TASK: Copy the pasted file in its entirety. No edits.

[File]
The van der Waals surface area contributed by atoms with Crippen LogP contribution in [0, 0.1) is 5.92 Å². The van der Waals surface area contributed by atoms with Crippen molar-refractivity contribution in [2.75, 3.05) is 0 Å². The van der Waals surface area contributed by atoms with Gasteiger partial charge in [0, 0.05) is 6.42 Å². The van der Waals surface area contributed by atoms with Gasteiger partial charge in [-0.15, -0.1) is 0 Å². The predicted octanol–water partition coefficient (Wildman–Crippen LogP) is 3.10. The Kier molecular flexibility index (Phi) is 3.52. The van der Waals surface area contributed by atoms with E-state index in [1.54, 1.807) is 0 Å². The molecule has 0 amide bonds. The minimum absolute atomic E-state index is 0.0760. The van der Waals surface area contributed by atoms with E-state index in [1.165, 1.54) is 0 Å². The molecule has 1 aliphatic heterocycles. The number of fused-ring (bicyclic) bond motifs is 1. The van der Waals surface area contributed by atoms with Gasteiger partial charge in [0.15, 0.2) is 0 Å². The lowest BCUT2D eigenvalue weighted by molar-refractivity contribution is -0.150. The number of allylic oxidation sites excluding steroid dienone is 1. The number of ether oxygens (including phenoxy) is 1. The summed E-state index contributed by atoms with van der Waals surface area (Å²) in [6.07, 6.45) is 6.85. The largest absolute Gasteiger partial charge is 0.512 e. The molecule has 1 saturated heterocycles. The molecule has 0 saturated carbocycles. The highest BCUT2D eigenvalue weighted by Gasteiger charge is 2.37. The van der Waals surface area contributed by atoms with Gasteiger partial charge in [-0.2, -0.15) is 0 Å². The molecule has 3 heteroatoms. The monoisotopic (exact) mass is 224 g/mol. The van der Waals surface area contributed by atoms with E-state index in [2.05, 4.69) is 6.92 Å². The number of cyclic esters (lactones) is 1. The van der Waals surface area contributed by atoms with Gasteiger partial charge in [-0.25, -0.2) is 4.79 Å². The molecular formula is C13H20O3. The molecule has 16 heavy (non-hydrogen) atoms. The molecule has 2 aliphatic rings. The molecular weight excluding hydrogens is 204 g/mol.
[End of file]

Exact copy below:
The van der Waals surface area contributed by atoms with Crippen LogP contribution in [0, 0.1) is 5.92 Å². The van der Waals surface area contributed by atoms with Crippen molar-refractivity contribution in [2.75, 3.05) is 0 Å². The van der Waals surface area contributed by atoms with Gasteiger partial charge in [0, 0.05) is 6.42 Å². The van der Waals surface area contributed by atoms with Gasteiger partial charge in [-0.15, -0.1) is 0 Å². The predicted octanol–water partition coefficient (Wildman–Crippen LogP) is 3.10. The Kier molecular flexibility index (Phi) is 3.52. The van der Waals surface area contributed by atoms with E-state index in [1.54, 1.807) is 0 Å². The molecule has 0 amide bonds. The minimum absolute atomic E-state index is 0.0760. The van der Waals surface area contributed by atoms with E-state index in [1.165, 1.54) is 0 Å². The molecule has 1 aliphatic heterocycles. The number of fused-ring (bicyclic) bond motifs is 1. The van der Waals surface area contributed by atoms with Gasteiger partial charge in [0.15, 0.2) is 0 Å². The lowest BCUT2D eigenvalue weighted by molar-refractivity contribution is -0.150. The number of allylic oxidation sites excluding steroid dienone is 1. The number of ether oxygens (including phenoxy) is 1. The summed E-state index contributed by atoms with van der Waals surface area (Å²) in [6.07, 6.45) is 6.85. The largest absolute Gasteiger partial charge is 0.512 e. The molecule has 1 saturated heterocycles. The molecule has 0 saturated carbocycles. The highest BCUT2D eigenvalue weighted by Gasteiger charge is 2.37. The van der Waals surface area contributed by atoms with Gasteiger partial charge in [-0.2, -0.15) is 0 Å². The molecule has 3 heteroatoms. The monoisotopic (exact) mass is 224 g/mol. The van der Waals surface area contributed by atoms with E-state index in [2.05, 4.69) is 6.92 Å². The number of cyclic esters (lactones) is 1. The van der Waals surface area contributed by atoms with Gasteiger partial charge in [-0.25, -0.2) is 4.79 Å². The molecular formula is C13H20O3. The molecule has 16 heavy (non-hydrogen) atoms. The molecule has 2 aliphatic rings. The molecular weight excluding hydrogens is 204 g/mol.